Pundit: Google decision to ban political ads acknowledges the problem, but offers no clear solution
Google's announcement that it's limiting political advertising has been met with criticism from US President Donald Trump's re-election campaign and a number of top GOP Committees, who said the move will influence voter turnout, APA reports citing Sputnik.
"Google's latest arbitrary rule changes are a blatant attempt to suppress voter information, knowledge, and engagement in the 2020 election", the Trump campaign together with the Republican National Committee, National Republican Senatorial Committee, and the National Republican Congressional Committee said in a joint statement on Tuesday. "These actions will lead directly to suppressing voter turnout", they stressed.
On Wednesday, Google announced that it would no longer allow political advertisers to target voters on political affiliation.
The US tech giant said in its blog that it would only permit political groups to target ads based on "general categories": age, gender, and general location and that contextual targeting will be allowed.
"This is obviously a difficult issue - ideally, we want citizens to get factual political information, and misinformation can cause serious problems (not only with people accepting false information as true but with how the acceptance of that false information influences their future information search and acquisition)", Steve Utych, an assistant professor of political science at Boise State University, pointed out.
But according to the academic, to determine what is factual and what is not will be quite difficult in some situations.
"Imagine a candidate says they have a tax plan that will lower taxes on everyone making less than $80,000 per year. However, their plan in reality only lowers taxes for those making less than $79,800 per year. That's technically a false statement, but it's not an especially misleading statement", Utych explained.
"Fact-checking may lead candidates to make more vague, rather than specific, statements, which might lead to a general, lower amount of information about candidates", the scholar noted, adding that he fears there's no good blanket solution to this issue.
Giving another example, he noted that when people make subjective statements it becomes even more problematic.
"One can easily imagine a Democratic candidate for president saying 'Donald Trump is the worst president in American history'. This statement is certainly subjective, and nearly impossible to fact check. Does that count as misinformation, or opinion?"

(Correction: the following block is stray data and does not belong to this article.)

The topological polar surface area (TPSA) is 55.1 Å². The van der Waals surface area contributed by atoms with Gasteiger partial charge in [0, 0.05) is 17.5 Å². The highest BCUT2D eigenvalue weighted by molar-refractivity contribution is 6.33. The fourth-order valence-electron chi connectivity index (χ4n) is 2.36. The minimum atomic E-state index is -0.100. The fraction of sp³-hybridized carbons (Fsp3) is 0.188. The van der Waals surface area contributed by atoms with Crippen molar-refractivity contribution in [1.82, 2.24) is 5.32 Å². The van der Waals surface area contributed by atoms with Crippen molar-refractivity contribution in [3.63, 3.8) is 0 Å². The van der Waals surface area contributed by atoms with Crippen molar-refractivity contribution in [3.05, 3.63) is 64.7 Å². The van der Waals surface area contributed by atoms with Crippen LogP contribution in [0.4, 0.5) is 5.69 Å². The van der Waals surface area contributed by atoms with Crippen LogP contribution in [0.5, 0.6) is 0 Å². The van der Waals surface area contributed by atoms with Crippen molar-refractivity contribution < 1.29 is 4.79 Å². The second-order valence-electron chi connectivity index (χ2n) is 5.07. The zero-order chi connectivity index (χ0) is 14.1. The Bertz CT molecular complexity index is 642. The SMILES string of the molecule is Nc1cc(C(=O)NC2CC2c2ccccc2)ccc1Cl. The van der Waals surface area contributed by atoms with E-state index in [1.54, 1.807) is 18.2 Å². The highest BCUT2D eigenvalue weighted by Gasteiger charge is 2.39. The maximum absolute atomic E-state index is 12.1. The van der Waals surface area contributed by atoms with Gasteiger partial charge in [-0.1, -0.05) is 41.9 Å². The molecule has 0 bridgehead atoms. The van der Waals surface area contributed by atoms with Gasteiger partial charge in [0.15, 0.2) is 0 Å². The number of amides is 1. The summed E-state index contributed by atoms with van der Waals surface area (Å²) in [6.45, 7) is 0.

Determining what is political and what is not is another tricky area that would need to be made more clear.
When it comes to Google ad targeting, Utych believes that it's a reasonable solution, if not a clear one though, but "one can easily infer political leanings based on other targeted data, such as race, age, gender, income, education, and location".
Google has information on individuals, a lot of it. And the expert has expressed doubt that the new measures will really change the way it operates.
"I'm not sure simply not being able to use Google's predictions on political leanings will stop targeting based on political leanings - it just moves the modelling and prediction from Google onto other organisations. It seems highly unlikely that Google or anywhere else would stop all kinds of microtargeting, which is a huge moneymaker for them", the academic stressed.
Utych says that Google's decision acknowledges that there is a problem, but offers no clear solution:
"This is a step in the direction of trying to solve this issue, but it may have unintended consequences -- campaigns may need to spend more money to reach the same amount of people, giving even more of an advantage to well-funded candidates", he concluded.
Google's restrictions have already been introduced in the UK, ahead of the general election slated for 12 December, and will be enforced in the European Union by the end of the year, and in the rest of the world starting 6 January 2020.
Google's move follows a decision by Twitter to ban political ads in its feed starting 22 November.
But Facebook CEO Mark Zuckerberg, on the other hand, has defended his social media platform's free speech policy, refusing to ban the ads.
Zuckerberg said in October that it's not right for "private companies to censor political ads or the news" and that "nobody would want to live in a world where you can only post things that tech companies judge to be 100% true".
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